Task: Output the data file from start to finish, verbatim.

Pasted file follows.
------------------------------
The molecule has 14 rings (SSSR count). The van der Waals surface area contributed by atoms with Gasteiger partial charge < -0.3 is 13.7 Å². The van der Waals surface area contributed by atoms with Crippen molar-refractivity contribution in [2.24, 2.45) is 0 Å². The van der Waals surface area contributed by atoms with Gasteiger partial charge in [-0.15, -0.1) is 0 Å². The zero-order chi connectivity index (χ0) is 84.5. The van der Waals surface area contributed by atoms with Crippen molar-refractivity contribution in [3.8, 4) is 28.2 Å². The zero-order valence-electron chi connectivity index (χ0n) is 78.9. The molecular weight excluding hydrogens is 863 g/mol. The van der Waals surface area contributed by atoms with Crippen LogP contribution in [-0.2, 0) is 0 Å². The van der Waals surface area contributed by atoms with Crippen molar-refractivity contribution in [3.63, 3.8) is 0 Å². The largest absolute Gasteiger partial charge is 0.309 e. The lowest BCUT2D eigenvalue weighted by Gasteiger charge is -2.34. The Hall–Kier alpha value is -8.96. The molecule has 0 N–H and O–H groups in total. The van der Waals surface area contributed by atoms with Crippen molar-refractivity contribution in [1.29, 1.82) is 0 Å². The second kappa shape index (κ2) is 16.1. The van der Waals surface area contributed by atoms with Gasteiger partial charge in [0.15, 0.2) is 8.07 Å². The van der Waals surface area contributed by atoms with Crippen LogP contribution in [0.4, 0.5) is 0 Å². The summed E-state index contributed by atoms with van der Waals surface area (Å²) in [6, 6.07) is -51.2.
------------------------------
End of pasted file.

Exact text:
The molecule has 14 rings (SSSR count). The van der Waals surface area contributed by atoms with Gasteiger partial charge < -0.3 is 13.7 Å². The van der Waals surface area contributed by atoms with Crippen molar-refractivity contribution in [2.24, 2.45) is 0 Å². The van der Waals surface area contributed by atoms with Gasteiger partial charge in [-0.15, -0.1) is 0 Å². The zero-order chi connectivity index (χ0) is 84.5. The van der Waals surface area contributed by atoms with Crippen molar-refractivity contribution in [3.8, 4) is 28.2 Å². The zero-order valence-electron chi connectivity index (χ0n) is 78.9. The molecular weight excluding hydrogens is 863 g/mol. The van der Waals surface area contributed by atoms with Crippen LogP contribution in [-0.2, 0) is 0 Å². The van der Waals surface area contributed by atoms with Crippen molar-refractivity contribution in [3.63, 3.8) is 0 Å². The largest absolute Gasteiger partial charge is 0.309 e. The lowest BCUT2D eigenvalue weighted by Gasteiger charge is -2.34. The Hall–Kier alpha value is -8.96. The molecule has 0 N–H and O–H groups in total. The van der Waals surface area contributed by atoms with Crippen molar-refractivity contribution in [1.29, 1.82) is 0 Å². The second kappa shape index (κ2) is 16.1. The van der Waals surface area contributed by atoms with Gasteiger partial charge in [0.15, 0.2) is 8.07 Å². The van der Waals surface area contributed by atoms with Crippen LogP contribution in [0.4, 0.5) is 0 Å². The summed E-state index contributed by atoms with van der Waals surface area (Å²) in [6, 6.07) is -51.2.